Have you ever woken up in the middle of the night to find your wife or child in the next room muttering and muttering incomprehensible words loudly and audibly despite their sound sleep?
We often encounter this scene, or even fall into it ourselves, and wake up the next day remembering nothing of these mysterious sleep talks.
Sleep talking is a common disorder of insomnia or abnormal behavior during sleep, and it is estimated that about 2 out of 3 people talk in their sleep at some point in their lives, and it is especially common in children.
Sleep talking disorder
This disorder can be upsetting or somewhat embarrassing to the affected person, and even to people who live with the affected person.
Although sleep talking is usually harmless in a way that warrants concern or professional medical intervention, it can sometimes be a sign of a serious sleep disorder or a more serious health condition.
Mysterious case of unknown cause
Doctors don’t know much about sleep talking disorder, and they haven’t figured out what causes it or what happens in the brain when a person talks in their sleep.
If you are one of these people with the disorder, your symptoms may include speaking in complete sentences, slurred speech, or in a different voice or language than your usual waking pattern.
The disorder usually occurs in anyone at any time without preceding preliminary symptoms, but it is often more common in children and men.
Genetic causes can also play a role in a person’s sleep disorders. This means that if you have a parent or family member who talks in their sleep, you may be more likely to become infected.
Although researchers have not discovered all the reasons why people talk in their sleep, or if the behavior is related to dreams, for example, or the person’s mental state; Some research indicates – according to the “Very Well Health” health and medicine website – that talking during sleep may be linked to sleep behavior disorder and rapid eye movement.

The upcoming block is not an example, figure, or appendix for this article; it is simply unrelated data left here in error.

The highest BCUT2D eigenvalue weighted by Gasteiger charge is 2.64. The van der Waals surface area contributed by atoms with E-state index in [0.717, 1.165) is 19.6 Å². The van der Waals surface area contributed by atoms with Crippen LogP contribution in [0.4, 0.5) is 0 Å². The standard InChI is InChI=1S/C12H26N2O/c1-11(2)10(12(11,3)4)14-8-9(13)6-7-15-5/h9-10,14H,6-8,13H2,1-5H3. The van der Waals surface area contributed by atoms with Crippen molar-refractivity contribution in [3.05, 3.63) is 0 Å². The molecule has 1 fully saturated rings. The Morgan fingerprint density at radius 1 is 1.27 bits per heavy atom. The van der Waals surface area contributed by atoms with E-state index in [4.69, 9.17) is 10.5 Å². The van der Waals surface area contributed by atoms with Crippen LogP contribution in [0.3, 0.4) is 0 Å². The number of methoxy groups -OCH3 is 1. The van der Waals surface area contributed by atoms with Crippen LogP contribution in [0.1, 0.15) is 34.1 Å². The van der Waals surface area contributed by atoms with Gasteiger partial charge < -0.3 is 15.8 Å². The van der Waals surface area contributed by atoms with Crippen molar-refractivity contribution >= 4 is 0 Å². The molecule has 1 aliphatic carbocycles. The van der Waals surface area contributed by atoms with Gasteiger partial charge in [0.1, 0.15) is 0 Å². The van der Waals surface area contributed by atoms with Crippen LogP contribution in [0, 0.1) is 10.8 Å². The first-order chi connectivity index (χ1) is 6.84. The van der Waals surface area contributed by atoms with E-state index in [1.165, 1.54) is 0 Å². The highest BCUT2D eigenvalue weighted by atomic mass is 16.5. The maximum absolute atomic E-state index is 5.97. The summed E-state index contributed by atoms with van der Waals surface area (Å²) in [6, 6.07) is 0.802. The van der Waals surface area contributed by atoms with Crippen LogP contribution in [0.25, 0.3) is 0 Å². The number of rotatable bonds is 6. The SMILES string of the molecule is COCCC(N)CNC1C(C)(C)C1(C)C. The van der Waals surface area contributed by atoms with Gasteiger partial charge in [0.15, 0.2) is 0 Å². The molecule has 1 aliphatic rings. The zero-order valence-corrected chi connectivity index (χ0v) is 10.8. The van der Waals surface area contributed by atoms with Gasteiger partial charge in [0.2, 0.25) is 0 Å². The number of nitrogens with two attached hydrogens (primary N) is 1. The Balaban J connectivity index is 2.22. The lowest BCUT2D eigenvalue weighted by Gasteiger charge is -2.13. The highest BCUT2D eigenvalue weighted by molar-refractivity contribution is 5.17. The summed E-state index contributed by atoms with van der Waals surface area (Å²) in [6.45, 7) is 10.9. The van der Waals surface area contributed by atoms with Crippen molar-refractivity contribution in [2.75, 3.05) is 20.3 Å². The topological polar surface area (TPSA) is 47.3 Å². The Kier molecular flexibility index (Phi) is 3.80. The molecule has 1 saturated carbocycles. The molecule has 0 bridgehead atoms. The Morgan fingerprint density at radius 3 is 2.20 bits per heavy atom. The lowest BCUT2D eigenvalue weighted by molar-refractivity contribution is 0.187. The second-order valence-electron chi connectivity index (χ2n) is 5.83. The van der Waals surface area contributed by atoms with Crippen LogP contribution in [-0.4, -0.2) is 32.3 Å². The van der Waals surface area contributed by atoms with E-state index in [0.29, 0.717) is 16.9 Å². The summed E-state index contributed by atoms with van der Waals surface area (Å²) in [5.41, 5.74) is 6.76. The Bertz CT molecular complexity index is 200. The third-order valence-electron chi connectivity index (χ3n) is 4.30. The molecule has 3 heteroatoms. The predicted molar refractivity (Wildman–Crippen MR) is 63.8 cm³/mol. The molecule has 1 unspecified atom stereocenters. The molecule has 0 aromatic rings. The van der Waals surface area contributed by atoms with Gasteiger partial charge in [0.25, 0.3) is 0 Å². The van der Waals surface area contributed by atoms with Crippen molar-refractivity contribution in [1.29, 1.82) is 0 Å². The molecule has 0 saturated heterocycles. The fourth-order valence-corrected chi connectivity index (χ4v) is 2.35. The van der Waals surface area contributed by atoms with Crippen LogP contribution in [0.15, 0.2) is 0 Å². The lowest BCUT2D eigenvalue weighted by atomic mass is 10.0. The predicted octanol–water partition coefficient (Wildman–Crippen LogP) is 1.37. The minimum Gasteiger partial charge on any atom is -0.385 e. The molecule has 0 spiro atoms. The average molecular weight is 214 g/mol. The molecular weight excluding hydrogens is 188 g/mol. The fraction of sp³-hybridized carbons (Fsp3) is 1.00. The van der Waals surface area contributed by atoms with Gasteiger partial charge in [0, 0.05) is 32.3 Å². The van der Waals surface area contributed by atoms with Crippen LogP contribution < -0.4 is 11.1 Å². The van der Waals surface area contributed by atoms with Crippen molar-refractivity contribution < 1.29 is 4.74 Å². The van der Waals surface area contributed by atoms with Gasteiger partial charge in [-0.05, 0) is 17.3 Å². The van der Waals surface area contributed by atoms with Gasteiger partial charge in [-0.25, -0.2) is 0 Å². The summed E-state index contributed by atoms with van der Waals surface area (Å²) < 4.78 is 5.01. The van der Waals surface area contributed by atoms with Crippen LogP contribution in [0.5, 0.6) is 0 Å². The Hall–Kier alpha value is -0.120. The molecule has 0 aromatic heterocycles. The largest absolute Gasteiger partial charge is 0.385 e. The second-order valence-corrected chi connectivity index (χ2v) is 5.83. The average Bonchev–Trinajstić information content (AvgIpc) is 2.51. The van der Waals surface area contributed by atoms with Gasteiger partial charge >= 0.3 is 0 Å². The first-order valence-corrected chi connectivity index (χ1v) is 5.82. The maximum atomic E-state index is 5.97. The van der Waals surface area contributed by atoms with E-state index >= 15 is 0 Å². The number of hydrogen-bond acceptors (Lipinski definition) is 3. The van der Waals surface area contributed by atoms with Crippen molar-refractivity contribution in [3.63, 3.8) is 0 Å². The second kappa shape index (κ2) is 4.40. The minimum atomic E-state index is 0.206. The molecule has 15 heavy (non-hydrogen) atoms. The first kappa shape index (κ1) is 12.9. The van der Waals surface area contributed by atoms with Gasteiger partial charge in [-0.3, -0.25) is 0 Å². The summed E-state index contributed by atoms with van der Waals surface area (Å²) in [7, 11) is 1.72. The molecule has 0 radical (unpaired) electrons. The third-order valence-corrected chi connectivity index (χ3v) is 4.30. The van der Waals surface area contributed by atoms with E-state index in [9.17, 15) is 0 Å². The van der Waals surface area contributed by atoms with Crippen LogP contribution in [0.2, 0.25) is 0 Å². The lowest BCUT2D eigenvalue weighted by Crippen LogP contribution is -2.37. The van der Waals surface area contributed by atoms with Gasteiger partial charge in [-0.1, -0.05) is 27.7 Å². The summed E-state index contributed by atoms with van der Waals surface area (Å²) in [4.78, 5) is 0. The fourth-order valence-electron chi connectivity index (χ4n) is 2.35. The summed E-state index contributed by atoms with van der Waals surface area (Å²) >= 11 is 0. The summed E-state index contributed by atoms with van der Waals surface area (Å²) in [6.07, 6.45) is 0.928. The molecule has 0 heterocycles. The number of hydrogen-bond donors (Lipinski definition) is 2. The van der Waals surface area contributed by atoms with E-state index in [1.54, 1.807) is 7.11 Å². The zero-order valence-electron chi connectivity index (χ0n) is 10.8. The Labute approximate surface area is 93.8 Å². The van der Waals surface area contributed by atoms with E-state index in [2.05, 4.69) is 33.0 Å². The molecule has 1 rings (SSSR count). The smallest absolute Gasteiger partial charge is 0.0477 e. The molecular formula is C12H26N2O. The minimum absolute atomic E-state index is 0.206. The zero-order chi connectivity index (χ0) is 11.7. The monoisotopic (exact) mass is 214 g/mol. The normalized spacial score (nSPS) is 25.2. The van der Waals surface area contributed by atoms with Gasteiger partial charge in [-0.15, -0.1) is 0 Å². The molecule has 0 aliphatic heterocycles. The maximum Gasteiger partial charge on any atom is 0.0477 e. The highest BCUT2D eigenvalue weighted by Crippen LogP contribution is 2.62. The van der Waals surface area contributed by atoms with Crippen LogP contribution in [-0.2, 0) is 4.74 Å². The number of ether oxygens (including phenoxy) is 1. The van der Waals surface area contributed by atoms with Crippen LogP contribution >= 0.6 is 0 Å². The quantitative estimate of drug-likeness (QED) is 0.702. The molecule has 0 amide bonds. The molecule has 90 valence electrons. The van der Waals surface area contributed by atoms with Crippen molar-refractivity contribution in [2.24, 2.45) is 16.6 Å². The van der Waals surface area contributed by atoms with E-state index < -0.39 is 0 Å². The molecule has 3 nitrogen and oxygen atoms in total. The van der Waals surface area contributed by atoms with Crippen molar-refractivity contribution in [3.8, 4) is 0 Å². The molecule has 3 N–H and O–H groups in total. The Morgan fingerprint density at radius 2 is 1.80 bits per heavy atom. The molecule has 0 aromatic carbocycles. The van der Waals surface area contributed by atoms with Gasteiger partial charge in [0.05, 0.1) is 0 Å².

It is believed that the area of the brain that stops speech and movement during sleep may not function properly in sleep talkers, resulting in them being “talkers” while in their deep slumber.
Some exciting tips
Despite the foregoing, sleep talking may increase at specific times and circumstances, and may be the result of:
- suffering from illness.
- Suffering from high fever.
- Take drugs and alcoholic beverages.
- Suffering from nervous pressure.
- Suffer from a mental health condition, such as depression.
- Sleep deprivation and extreme stress.
People with other sleep disorders also tend to talk in their deep sleep, including people with a history of:
- Sleep apnea.
- Frequent night terrors or chronic nightmares.
How do you stop talking in your sleep?
Since the causes of sleep talking are difficult to pinpoint, there are no scientific ways to stop them, but your best bet is to work on improving your daily sleep habits.
The Cleveland Health website notes that focusing on healthy sleep habits and improving the sleep environment can eliminate possible sleep disturbances and improve sleep quality, which can reduce your chances of talking in your sleep.
for example; Stick to a regular sleep schedule and aim to get between 7 and 9 hours of sleep each night.
It’s also important to give yourself 30 to 60 minutes of quiet and screen time to calm down and relax before bed, in addition to reducing and managing your stress levels.
In general, you should avoid caffeine for at least 6 hours before bedtime, and exercise regularly.
For a sleeping environment, make sure it is quiet, dark and cool.
Management of sleep talking disorder
If the disorder is embarrassing for you or a family member, it’s always a good idea to consult a sleep specialist, especially if your sleep talking involves intense fear, night terrors, screaming, or violent behavior.
According to WebMD Health and Medicine, a sleep specialist will ask you how long you’ve been talking in your sleep. And you will have to seek the help of those at your home. Also keep in mind that the disorder may have started in childhood.
Additionally, there are no medical tests to diagnose sleep talking. For example, your doctor will order practical tests, such as a polysomnography or polysomnography (polysomnogram), to see if you have other signs of a sleep disorder.
In general, sleep talking rarely requires treatment or intervention. Sleep talking is a harmless condition and may even go away on its own.